So, what can you do to help?

Because new information is constantly being released, it is important to stay informed. The first thing you can do to help slow the spread of COVID-19 is by knowing the facts, sharing those facts from reputable sources, and following the advice of professionals. Rely on information found on websites for the CDC, the WHO, and your state Department of Health. Because treatment testing and creating vaccines takes time, here are some best practices you can use to avoid getting sick or spreading the virus.

Handwashing and facemask protocols

Practice even more than just your regular daily hygiene. It is recommended that you wash your hands several times a day for at least 20 seconds in warm, soapy water. Ensure you and those around you are properly washing their hands and preventing the spread of germs by coughing or sneezing into your elbows. As per the CDC, wear face masks whenever outside or running essential errands. Because there is a shortage of medical-grade masks for healthcare workers, they are urging consumers to avoid purchasing or hoarding medical grade masks and to try making your own using a bandana or piece of cloth. These are washable and reserve valuable PPE (Personal Protective Equipment) resources for healthcare workers. To learn how to sew a face mask with elastic, watch this video. Or, for an easy makeshift mask, watch this trick shared by the Surgeon General.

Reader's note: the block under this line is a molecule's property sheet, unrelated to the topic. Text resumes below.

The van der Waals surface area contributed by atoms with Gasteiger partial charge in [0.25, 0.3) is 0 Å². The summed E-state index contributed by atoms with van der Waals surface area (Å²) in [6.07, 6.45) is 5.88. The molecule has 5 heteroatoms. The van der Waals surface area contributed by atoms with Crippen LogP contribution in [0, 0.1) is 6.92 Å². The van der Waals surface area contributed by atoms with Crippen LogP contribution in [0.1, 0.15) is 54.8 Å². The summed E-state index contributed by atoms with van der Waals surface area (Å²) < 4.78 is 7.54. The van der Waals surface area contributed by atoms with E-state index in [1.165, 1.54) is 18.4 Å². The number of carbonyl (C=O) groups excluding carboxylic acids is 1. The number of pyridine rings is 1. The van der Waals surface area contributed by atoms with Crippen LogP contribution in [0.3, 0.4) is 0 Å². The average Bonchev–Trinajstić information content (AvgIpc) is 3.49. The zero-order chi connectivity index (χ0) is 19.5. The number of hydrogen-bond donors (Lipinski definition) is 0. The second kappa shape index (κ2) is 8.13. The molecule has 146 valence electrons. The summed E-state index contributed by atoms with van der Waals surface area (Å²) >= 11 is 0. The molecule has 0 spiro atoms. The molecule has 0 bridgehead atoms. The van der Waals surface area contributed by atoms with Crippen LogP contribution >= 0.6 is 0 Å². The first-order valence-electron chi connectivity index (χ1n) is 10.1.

Stay home to slow the spread

Lastly, please stay home as much as you possibly can. Every trip spared helps slow the rate of infection. Sometimes the best help you can give is by doing nothing at all, and being willing to limit and sacrifice your trips out of your home to protect others. To best prevent spreading COVID-19, avoid social gatherings or highly populated public places, and abide by your county’s quarantine and shelter-in-place protocols. Shop for groceries and essentials once a week rather than every day, and use a delivery service wherever practical. This doesn’t just protect you, it protects others around you, and it protects healthcare workers on the front lines. If you believe you may have symptoms, immediately take precautions to self-isolate yourself. If your condition worsens, call your healthcare provider for instructions to seek out diagnostic testing and treatment. The goal is to limit the spread of the virus while ensuring we can properly allocate resources in all directions. 

A final note

As a practicing respiratory and wound care healthcare institution, we believe it is our job to ensure we provide our patients and their families with the latest, credible information regarding this pandemic. For more information about the virus, please refer to the links provided below. We wish everyone good health and safety during this time. 

Article on COVID-19 and Doctors Without Borders

National Institutes of Health Information on COVID-19 Treatment Testing

U.S. Department of Human & Health Services on COVID-19 Treatment Testing

Information on Responses of Health Insurance Providers

CDC Information on COVID-19